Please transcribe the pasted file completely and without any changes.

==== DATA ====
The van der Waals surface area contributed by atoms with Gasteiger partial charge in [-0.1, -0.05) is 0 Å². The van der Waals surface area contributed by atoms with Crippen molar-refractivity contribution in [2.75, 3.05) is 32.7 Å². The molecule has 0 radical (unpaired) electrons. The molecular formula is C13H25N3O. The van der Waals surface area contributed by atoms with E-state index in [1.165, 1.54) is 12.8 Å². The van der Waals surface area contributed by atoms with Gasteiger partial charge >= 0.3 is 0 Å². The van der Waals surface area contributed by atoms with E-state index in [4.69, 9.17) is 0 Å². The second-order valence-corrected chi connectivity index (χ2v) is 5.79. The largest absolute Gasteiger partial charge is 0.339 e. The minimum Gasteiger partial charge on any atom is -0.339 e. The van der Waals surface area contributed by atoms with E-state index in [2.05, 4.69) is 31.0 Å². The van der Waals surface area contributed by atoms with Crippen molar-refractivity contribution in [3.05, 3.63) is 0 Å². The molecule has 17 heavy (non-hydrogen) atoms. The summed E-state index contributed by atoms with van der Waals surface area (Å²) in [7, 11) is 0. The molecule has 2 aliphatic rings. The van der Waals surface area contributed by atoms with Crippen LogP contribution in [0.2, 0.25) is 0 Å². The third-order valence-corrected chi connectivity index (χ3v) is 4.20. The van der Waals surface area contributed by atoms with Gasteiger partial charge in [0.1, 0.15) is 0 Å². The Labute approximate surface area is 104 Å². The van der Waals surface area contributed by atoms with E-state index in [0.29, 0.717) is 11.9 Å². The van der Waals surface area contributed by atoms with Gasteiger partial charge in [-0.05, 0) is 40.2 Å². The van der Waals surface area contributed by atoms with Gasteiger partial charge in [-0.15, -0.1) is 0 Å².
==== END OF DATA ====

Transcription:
The van der Waals surface area contributed by atoms with Gasteiger partial charge in [-0.1, -0.05) is 0 Å². The van der Waals surface area contributed by atoms with Crippen molar-refractivity contribution in [2.75, 3.05) is 32.7 Å². The molecule has 0 radical (unpaired) electrons. The molecular formula is C13H25N3O. The van der Waals surface area contributed by atoms with E-state index in [1.165, 1.54) is 12.8 Å². The van der Waals surface area contributed by atoms with Gasteiger partial charge >= 0.3 is 0 Å². The van der Waals surface area contributed by atoms with E-state index in [4.69, 9.17) is 0 Å². The second-order valence-corrected chi connectivity index (χ2v) is 5.79. The largest absolute Gasteiger partial charge is 0.339 e. The minimum Gasteiger partial charge on any atom is -0.339 e. The van der Waals surface area contributed by atoms with E-state index in [2.05, 4.69) is 31.0 Å². The van der Waals surface area contributed by atoms with Crippen molar-refractivity contribution in [3.05, 3.63) is 0 Å². The molecule has 17 heavy (non-hydrogen) atoms. The summed E-state index contributed by atoms with van der Waals surface area (Å²) in [7, 11) is 0. The molecule has 2 aliphatic rings. The van der Waals surface area contributed by atoms with Crippen LogP contribution in [0.2, 0.25) is 0 Å². The third-order valence-corrected chi connectivity index (χ3v) is 4.20. The van der Waals surface area contributed by atoms with Gasteiger partial charge in [0.1, 0.15) is 0 Å². The Labute approximate surface area is 104 Å². The van der Waals surface area contributed by atoms with E-state index in [0.29, 0.717) is 11.9 Å². The van der Waals surface area contributed by atoms with Gasteiger partial charge in [-0.05, 0) is 40.2 Å². The van der Waals surface area contributed by atoms with Gasteiger partial charge in [-0.15, -0.1) is 0 Å².